The online market has been growing rapidly due to demand from many new mothers who find it difficult or are unable to breastfeed.
But the market is “dangerous” and “putting infant health at risk” because it is not regulated, argues Sarah Steele, a lecturer at the Global Health, Policy and Innovation Unit at Queen Mary University London.
Purchasing human breast milk on the internet can be cheaper than buying from regulated milk banks, where it can cost up to $3-4 per ounce, because sellers can cut corners to save on costs such as pasteurization, testing for disease and contamination, and the appropriate collection, storage and shipping of milk.
“Milk bought online is far from an ideal alternative, exposing infants and other consumers to microbiological and chemical agents,” write the authors. “Urgent action is required to make this market safer.”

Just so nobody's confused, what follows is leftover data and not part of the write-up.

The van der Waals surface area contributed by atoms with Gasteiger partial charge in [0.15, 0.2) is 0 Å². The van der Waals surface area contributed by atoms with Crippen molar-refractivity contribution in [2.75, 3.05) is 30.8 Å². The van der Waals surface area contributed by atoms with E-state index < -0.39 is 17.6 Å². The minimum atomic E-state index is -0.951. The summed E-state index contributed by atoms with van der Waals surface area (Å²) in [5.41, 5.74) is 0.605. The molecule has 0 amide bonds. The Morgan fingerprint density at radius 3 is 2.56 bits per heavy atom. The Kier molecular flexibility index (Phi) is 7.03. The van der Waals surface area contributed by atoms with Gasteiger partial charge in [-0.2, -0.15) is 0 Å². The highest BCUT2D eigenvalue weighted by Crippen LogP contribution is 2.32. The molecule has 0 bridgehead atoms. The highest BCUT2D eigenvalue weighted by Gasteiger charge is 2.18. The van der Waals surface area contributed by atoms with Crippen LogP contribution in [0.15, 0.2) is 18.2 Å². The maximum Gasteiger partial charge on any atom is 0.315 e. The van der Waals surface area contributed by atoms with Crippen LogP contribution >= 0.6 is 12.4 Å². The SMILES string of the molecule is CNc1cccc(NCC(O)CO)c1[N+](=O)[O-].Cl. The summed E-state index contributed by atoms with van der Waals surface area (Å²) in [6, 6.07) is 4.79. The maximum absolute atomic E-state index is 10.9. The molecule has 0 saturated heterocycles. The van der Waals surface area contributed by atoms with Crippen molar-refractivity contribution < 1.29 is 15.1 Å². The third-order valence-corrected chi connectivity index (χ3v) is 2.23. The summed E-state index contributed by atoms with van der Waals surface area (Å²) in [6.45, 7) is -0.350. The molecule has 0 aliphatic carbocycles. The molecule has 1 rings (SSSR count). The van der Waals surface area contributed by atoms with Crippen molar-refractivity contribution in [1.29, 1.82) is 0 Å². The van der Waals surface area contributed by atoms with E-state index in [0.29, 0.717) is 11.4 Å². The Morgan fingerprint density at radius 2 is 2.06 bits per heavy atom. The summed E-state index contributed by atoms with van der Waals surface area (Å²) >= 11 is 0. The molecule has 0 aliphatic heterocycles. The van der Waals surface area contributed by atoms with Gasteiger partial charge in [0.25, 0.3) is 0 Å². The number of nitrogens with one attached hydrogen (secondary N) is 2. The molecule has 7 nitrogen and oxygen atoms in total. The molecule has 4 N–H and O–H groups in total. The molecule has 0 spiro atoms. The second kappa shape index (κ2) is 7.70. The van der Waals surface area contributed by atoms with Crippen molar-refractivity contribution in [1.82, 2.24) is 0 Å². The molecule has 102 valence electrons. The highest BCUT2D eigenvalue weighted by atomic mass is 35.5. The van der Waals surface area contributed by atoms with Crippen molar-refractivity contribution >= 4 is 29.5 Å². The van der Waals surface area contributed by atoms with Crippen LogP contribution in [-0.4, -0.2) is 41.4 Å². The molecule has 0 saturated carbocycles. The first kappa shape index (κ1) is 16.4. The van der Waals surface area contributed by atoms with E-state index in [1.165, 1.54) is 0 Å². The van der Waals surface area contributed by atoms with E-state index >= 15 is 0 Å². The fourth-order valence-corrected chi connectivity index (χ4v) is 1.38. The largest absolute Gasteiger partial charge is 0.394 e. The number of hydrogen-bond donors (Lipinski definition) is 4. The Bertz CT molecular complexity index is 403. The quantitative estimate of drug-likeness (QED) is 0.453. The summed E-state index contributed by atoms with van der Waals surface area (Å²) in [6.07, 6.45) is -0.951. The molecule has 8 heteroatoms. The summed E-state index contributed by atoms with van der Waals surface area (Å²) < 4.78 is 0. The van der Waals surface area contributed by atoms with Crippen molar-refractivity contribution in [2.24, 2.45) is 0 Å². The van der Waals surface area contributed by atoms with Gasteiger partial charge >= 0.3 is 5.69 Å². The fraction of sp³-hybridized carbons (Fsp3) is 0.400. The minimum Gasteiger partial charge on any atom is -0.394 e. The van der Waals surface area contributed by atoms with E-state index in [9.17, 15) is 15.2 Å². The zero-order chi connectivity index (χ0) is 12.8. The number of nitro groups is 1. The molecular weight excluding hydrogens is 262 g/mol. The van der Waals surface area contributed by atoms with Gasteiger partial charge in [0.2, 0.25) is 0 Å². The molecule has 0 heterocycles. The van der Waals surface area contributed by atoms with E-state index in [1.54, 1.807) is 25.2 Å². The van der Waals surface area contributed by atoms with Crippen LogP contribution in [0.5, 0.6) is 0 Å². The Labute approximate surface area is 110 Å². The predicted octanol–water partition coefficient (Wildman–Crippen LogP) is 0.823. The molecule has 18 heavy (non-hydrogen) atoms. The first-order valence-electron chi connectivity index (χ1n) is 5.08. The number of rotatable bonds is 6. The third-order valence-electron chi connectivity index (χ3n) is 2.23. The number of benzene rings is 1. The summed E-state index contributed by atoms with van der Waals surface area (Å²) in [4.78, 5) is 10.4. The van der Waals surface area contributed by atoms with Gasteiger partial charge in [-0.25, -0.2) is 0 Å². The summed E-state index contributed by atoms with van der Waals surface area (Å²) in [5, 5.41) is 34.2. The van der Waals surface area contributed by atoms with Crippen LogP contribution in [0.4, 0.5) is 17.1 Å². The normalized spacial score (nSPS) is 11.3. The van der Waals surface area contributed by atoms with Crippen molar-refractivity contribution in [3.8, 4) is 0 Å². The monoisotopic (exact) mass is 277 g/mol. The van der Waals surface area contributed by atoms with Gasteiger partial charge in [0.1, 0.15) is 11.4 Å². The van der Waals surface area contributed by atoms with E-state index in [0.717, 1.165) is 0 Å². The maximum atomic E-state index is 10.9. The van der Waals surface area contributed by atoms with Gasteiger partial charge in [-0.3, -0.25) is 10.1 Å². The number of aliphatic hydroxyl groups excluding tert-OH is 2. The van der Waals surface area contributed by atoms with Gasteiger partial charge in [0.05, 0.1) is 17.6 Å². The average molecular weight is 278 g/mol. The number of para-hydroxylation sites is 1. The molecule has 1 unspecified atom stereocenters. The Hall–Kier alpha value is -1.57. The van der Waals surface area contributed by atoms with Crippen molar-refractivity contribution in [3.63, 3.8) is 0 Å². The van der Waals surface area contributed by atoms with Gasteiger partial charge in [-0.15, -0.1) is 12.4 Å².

Steele says healthcare workers should be offered training on the online market so they can provide good advice and offer safe alternatives to new mothers.
Bill Condie is a science journalist based in Adelaide, Australia.
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